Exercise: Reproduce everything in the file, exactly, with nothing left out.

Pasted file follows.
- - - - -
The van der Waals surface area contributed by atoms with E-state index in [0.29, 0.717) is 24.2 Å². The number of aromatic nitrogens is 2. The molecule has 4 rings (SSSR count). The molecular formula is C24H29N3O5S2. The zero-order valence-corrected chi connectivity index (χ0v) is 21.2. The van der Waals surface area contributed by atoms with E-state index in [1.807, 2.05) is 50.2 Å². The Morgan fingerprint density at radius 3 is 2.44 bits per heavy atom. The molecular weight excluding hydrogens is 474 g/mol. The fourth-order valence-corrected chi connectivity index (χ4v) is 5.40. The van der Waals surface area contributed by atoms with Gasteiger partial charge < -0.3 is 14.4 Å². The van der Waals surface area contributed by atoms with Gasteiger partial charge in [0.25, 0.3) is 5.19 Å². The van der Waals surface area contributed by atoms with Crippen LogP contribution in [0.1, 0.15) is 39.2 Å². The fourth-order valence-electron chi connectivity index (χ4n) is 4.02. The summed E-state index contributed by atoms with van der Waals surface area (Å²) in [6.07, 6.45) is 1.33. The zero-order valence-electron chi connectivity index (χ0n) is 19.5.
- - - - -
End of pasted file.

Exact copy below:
The van der Waals surface area contributed by atoms with E-state index in [0.29, 0.717) is 24.2 Å². The number of aromatic nitrogens is 2. The molecule has 4 rings (SSSR count). The molecular formula is C24H29N3O5S2. The zero-order valence-corrected chi connectivity index (χ0v) is 21.2. The van der Waals surface area contributed by atoms with E-state index in [1.807, 2.05) is 50.2 Å². The Morgan fingerprint density at radius 3 is 2.44 bits per heavy atom. The molecular weight excluding hydrogens is 474 g/mol. The fourth-order valence-corrected chi connectivity index (χ4v) is 5.40. The van der Waals surface area contributed by atoms with Gasteiger partial charge < -0.3 is 14.4 Å². The van der Waals surface area contributed by atoms with Gasteiger partial charge in [0.25, 0.3) is 5.19 Å². The van der Waals surface area contributed by atoms with Crippen LogP contribution in [0.1, 0.15) is 39.2 Å². The fourth-order valence-electron chi connectivity index (χ4n) is 4.02. The summed E-state index contributed by atoms with van der Waals surface area (Å²) in [6.07, 6.45) is 1.33. The zero-order valence-electron chi connectivity index (χ0n) is 19.5.